On June 13, 2015, I moved to New York City with one goal: become a writer for Rolling Stone magazine. This was a dream I had ever since I was a kid. Growing up, I would read Rolling Stone and see rock stars living the coolest lives I’d ever seen. I wanted to meet them and tell their story. I visualized the moment when Guns n Roses would reunite and Rolling Stone would assign me the cover story in the same way that William followed Stillwater in Almost Famous.
I read articles by Hunter S. Thompson, Cameron Crowe, David Fricke, and Pete Travers. I treated this like my homework. Actually, I treated this with more respect than my homework.
Shortly after moving here, I landed two gigs writing for New York City music websites. I was going to concerts, interviewing artists, and writing album reviews. I DID IT! It wasn’t Rolling Stone, but I was on my path and it felt great. After five months of music journalism, I realized that it wasn’t as fulfilling as I thought it would be. It was fun, but it started to feel like work. Reading dozens of self-help books taught me that when you’re living your true purpose, it doesn’t feel like work.
The passion for music that I’ve had since I was a child was how I identified myself. I believed that listening to music and writing about it was my purpose for being on this earth. Filling up on Jack Daniels and music trivia was easier than filling up on meditation and learning about who I am. Aside from music mania, my consistent hobbies have been goal coaching, and sharing my story.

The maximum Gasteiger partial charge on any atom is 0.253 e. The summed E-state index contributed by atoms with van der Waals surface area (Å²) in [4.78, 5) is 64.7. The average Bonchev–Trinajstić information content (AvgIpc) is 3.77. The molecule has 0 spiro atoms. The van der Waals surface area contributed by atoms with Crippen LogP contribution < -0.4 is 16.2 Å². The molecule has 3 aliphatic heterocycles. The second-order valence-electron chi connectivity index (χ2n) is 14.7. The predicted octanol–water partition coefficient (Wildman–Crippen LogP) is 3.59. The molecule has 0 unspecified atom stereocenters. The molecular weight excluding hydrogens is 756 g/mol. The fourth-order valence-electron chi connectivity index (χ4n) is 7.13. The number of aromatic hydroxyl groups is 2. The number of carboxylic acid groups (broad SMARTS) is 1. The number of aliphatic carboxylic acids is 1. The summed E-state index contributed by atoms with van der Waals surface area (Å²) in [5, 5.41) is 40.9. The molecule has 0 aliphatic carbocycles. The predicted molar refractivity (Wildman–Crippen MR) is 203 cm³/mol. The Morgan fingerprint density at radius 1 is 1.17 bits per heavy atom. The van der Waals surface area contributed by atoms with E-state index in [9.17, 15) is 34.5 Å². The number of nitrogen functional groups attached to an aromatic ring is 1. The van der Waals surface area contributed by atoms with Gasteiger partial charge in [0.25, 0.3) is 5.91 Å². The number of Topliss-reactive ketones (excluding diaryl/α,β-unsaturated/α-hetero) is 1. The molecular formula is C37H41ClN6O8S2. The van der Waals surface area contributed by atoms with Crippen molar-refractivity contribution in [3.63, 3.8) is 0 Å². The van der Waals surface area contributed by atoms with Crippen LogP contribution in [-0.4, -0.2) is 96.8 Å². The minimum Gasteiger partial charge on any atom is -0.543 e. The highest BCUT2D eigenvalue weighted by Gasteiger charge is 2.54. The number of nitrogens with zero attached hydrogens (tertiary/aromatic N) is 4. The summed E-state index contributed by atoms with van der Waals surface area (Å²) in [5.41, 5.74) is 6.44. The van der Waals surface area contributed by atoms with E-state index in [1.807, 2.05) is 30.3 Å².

Six weeks of sobriety has shown me that I’ve had it backwards this whole time. Maybe those hobbies that allow me to be of service to others is where it’s at. If I’m thriving when helping someone else, that’s all I really need to keep going. I’m now happy to say that I’m finally working towards a role that allows me to help others through goal coaching and sharing my story.
In order to create the space for this passion to truly flourish, I had to talk to my editor at the music web-sites. Those self help books also taught me that I can do anything, but I can’t do everything. I was so nervous on the walk there, creating dramatic scenes in my head. I kept telling myself “You moved here to be a music journalist and you’re about to quit that job to work on something else. This makes no sense. You should stay and keep working towards your goal”. I realized that I was should-ing all over myself. I followed my gut instinct and kept walking towards the meeting. I knew I was making the right choice.
The conversation went well, my editor was incredibly supportive and we agreed that I can stay on as free-lance, submitting pieces when I had the time. We hugged and I went on with my day. My next meeting was a goal coaching session with my friend, Diego. In that 10 minute walk down 5th Ave, I left my past and walked straight towards my future. I saw Diego and I couldn’t help but smile as I reached out to hug the beginning of something new.